Ofsted inspectors tell UCL Academy it ‘requires improvement'

'Unique' work recognised but school is marked down on behavioural issues

Thursday, 16th June — By Harry Taylor

UCL Academy

UCL Academy in Swiss Cottage

A TOP secondary school which is the borough’s only academy has been downgraded by Ofsted over issues with pupil behaviour and leadership.

UCL Academy was landed with the “requires improvement” rating after an inspection by the government body in March.

Inspectors said pupils’ learning is affected by low-level disruption and boisterous behaviour, while some staff felt unsupported by senior leaders over behavioural issues.

But co-headteacher Robin Street has said that the school was marked down after incidents in just three lessons across 60 that inspectors sat in on. It had been rated “good” after an inspection in 2016.

Speaking to the New Journal at the school in Adelaide Road, Mr Street said: “Of course it was a surprise. We know there will be situations where students will express emotion, be human, be teenagers, and we’re here to help them, not bring them down.

“Yes there was some low-level disruption, but in one lesson it was a student going off-task and staring out of the window, in another it was someone talking to their mate, not bashing someone on the head.

“We’re proud that Ofsted recognised the excellent, unique work when it comes to our curriculum and student experience, but we’re taking it on the chin, and we’re getting on with resolving the issue they have identified and moving on.”

In response to concerns from staff in a survey and the Ofsted findings, the academy school will be having more senior leaders on hand to help with behavioural issues in lessons. It will also withdraw the staggered start it had kept since Covid, which will help teachers sanction pupils, including with detentions.

Changes from Covid were also behind an inconsistency in uniform policy that was identified by inspectors.

Currently pupils who have PE will wear their kit to school on that day, minimising time in changing rooms and potential spread of the virus.

However, this means that some pupils who were playing sport after school would have casual clothing on, in the same lessons as teenagers wearing their shirts, ties and blazers.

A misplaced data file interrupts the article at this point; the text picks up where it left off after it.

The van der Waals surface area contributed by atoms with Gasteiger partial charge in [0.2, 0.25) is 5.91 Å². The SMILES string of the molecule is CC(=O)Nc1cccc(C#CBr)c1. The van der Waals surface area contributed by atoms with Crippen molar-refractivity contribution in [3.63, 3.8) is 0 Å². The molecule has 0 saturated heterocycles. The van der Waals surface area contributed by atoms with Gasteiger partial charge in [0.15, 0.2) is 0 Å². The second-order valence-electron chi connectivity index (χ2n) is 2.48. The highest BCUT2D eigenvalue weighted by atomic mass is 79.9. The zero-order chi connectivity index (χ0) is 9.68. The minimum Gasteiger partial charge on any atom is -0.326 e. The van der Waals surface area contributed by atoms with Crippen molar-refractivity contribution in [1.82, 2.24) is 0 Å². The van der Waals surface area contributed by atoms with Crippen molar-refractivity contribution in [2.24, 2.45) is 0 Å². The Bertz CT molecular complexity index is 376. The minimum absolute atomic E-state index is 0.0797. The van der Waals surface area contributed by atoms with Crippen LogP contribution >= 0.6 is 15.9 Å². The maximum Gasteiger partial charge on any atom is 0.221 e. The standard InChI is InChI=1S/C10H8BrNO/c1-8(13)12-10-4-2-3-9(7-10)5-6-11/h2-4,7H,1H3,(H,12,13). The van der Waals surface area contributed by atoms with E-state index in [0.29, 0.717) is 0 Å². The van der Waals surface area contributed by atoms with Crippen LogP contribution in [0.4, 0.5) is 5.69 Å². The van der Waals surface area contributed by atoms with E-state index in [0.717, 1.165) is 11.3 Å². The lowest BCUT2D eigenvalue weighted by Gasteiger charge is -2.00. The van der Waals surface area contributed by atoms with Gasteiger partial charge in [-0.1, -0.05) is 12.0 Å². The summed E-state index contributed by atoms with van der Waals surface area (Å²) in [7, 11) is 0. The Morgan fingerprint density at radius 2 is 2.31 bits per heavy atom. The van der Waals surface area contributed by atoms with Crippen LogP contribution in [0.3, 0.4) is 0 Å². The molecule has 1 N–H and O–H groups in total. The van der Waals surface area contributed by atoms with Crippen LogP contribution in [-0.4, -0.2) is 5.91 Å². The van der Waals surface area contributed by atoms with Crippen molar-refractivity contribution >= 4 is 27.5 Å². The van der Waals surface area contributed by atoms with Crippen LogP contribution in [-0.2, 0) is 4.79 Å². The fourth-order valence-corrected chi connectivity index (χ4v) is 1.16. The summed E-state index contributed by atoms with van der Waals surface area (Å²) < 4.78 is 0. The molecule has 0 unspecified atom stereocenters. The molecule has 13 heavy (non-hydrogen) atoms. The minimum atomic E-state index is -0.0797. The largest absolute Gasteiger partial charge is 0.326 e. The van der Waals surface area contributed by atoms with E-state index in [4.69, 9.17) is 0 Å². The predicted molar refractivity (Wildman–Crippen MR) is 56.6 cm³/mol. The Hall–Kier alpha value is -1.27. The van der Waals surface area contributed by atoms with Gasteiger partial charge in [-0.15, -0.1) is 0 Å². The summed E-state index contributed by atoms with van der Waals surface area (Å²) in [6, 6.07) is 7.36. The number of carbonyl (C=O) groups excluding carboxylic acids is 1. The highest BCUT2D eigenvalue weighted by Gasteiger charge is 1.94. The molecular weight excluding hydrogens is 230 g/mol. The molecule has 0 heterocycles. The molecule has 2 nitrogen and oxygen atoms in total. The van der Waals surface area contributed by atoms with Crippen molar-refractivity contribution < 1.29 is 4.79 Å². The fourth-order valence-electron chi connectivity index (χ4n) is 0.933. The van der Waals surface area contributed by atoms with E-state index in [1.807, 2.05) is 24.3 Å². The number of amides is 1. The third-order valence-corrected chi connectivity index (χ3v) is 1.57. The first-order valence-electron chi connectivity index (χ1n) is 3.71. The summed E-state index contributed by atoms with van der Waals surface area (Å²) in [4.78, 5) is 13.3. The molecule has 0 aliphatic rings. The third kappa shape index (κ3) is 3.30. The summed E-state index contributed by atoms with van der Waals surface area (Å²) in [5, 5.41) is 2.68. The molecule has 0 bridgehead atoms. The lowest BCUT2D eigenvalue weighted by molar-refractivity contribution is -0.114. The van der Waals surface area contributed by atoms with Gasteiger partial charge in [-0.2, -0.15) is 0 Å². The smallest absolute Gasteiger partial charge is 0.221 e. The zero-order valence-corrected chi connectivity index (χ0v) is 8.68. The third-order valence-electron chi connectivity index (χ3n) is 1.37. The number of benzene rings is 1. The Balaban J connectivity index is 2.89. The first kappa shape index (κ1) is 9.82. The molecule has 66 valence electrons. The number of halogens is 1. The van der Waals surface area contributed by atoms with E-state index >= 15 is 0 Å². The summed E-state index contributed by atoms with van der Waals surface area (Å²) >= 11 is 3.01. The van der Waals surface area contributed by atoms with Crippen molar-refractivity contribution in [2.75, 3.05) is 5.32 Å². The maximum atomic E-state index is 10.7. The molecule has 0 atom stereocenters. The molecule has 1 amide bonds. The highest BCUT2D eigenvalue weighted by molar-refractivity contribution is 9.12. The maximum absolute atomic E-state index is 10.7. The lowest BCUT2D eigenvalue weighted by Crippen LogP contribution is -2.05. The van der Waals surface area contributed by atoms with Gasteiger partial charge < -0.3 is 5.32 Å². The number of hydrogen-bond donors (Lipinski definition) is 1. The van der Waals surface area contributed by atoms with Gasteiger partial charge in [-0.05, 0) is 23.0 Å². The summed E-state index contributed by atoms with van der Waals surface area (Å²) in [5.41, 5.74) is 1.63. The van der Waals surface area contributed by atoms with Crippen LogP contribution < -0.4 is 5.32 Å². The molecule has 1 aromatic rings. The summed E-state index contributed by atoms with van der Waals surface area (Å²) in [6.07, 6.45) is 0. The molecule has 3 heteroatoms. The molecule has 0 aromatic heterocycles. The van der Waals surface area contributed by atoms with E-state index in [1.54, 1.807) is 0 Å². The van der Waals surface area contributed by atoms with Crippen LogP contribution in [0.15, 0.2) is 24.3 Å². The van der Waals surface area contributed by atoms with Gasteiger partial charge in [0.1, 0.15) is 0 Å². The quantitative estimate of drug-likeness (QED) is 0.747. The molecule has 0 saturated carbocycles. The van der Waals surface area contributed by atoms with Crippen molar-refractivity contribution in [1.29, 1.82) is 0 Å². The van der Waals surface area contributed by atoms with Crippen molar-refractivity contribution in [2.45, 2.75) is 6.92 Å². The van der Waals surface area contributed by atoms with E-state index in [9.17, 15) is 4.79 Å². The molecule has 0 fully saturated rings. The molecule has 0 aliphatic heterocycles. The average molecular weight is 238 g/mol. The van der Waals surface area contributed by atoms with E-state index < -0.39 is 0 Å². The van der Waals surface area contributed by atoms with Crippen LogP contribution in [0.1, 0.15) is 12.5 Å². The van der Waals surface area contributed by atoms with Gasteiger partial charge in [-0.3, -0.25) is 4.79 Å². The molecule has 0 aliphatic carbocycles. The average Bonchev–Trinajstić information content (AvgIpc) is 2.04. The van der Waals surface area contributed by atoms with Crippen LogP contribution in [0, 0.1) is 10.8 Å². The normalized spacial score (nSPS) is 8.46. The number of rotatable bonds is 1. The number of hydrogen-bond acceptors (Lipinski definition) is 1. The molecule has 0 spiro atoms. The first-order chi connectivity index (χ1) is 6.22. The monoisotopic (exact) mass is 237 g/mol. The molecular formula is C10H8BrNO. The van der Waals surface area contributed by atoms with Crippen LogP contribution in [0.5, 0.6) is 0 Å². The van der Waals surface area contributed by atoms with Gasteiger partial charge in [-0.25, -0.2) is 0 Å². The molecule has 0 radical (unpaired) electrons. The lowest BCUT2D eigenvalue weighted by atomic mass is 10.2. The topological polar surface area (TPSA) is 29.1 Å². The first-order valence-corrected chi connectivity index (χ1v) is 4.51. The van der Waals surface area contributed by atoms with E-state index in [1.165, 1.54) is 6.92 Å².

“It’s one of those things that we would have gone back to in time, but this has just accelerated it. It’s a case of Ofsted’s computer saying no, there’s no discretion,” Mr Street said.

The school’s quality of teaching was praised, as was its sixth form and personal development.

Its “ambitious” curriculum drew credit, as did its extra-curricular trips to the theatre and sports days. “Younger pupils value the extracurricular activities and opportunities that take them out of their comfort zone,” the report says.

UCL Academy has 1,134 pupils with 278 in its sixth form. It has a higher than average level of pupils who speak ­English as a second ­language, and the proportion of disadvantaged pupils
is “well above” the national average.

The school was set up in September 2012, linked with University College London, and was hailed as the “future of education” by Labour peer and HS2 champion Lord Adonis. Staff met with parents last night about the grading, with the report being published today (Thursday).

Part of UCL Academy’s response is giving more support to staff after 15 per cent of them told an Ofsted survey that they didn’t feel supported enough over behavioural issues.

Led by lead inspector Lisa Strong, the report says: “Leaders should act as role models in helping staff to apply behaviour sanctions consistently.”

Mr Street said: “We won’t be appealing. There is a staff voice in there, and if we appeal we are not listening to that group of staff. We must listen to all staff and support them, and we can always give more support. The survey did show that staff are happy, and we have the lowest staff turnover in our history.”

“It’s two years until Ofsted come back – bring it on. I’ll have them back tomorrow,” he added.

In a statement, governors and UCL said: “We are grateful that the inspectors recognise the many strengths of the UCL Academy, which reflects the hard work and dedication of our staff. Governors are already taking steps, appropriate to our role, to work with the academy and ensure that we continually improve whilst maintaining our strong vision and ethos.”

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